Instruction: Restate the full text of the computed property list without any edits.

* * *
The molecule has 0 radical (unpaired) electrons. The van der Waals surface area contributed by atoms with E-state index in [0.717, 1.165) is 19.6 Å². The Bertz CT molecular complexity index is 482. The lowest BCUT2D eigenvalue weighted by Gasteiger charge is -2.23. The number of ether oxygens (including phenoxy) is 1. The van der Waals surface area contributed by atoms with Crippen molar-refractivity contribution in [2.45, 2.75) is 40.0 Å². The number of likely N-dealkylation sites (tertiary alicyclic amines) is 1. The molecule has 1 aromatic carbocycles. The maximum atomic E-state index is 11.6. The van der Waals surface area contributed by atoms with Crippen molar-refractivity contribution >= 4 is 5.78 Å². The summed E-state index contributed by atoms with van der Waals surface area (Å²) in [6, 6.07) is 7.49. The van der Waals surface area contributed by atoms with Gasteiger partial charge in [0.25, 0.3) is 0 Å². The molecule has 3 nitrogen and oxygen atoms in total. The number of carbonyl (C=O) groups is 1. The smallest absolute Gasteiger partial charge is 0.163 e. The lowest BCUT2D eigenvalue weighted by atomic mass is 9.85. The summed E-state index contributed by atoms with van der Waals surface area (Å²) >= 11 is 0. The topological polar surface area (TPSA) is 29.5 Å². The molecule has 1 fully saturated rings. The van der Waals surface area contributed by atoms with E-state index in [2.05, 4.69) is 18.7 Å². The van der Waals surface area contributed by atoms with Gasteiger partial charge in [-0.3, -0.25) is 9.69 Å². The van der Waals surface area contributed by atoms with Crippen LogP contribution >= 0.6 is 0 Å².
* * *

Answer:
The molecule has 0 radical (unpaired) electrons. The van der Waals surface area contributed by atoms with E-state index in [0.717, 1.165) is 19.6 Å². The Bertz CT molecular complexity index is 482. The lowest BCUT2D eigenvalue weighted by Gasteiger charge is -2.23. The number of ether oxygens (including phenoxy) is 1. The van der Waals surface area contributed by atoms with Crippen molar-refractivity contribution in [2.45, 2.75) is 40.0 Å². The number of likely N-dealkylation sites (tertiary alicyclic amines) is 1. The molecule has 1 aromatic carbocycles. The maximum atomic E-state index is 11.6. The van der Waals surface area contributed by atoms with Crippen molar-refractivity contribution >= 4 is 5.78 Å². The summed E-state index contributed by atoms with van der Waals surface area (Å²) in [6, 6.07) is 7.49. The van der Waals surface area contributed by atoms with Gasteiger partial charge in [0.25, 0.3) is 0 Å². The molecule has 3 nitrogen and oxygen atoms in total. The number of carbonyl (C=O) groups is 1. The smallest absolute Gasteiger partial charge is 0.163 e. The lowest BCUT2D eigenvalue weighted by atomic mass is 9.85. The summed E-state index contributed by atoms with van der Waals surface area (Å²) >= 11 is 0. The topological polar surface area (TPSA) is 29.5 Å². The molecule has 1 fully saturated rings. The van der Waals surface area contributed by atoms with E-state index in [2.05, 4.69) is 18.7 Å². The van der Waals surface area contributed by atoms with Gasteiger partial charge in [-0.3, -0.25) is 9.69 Å². The van der Waals surface area contributed by atoms with Crippen LogP contribution >= 0.6 is 0 Å².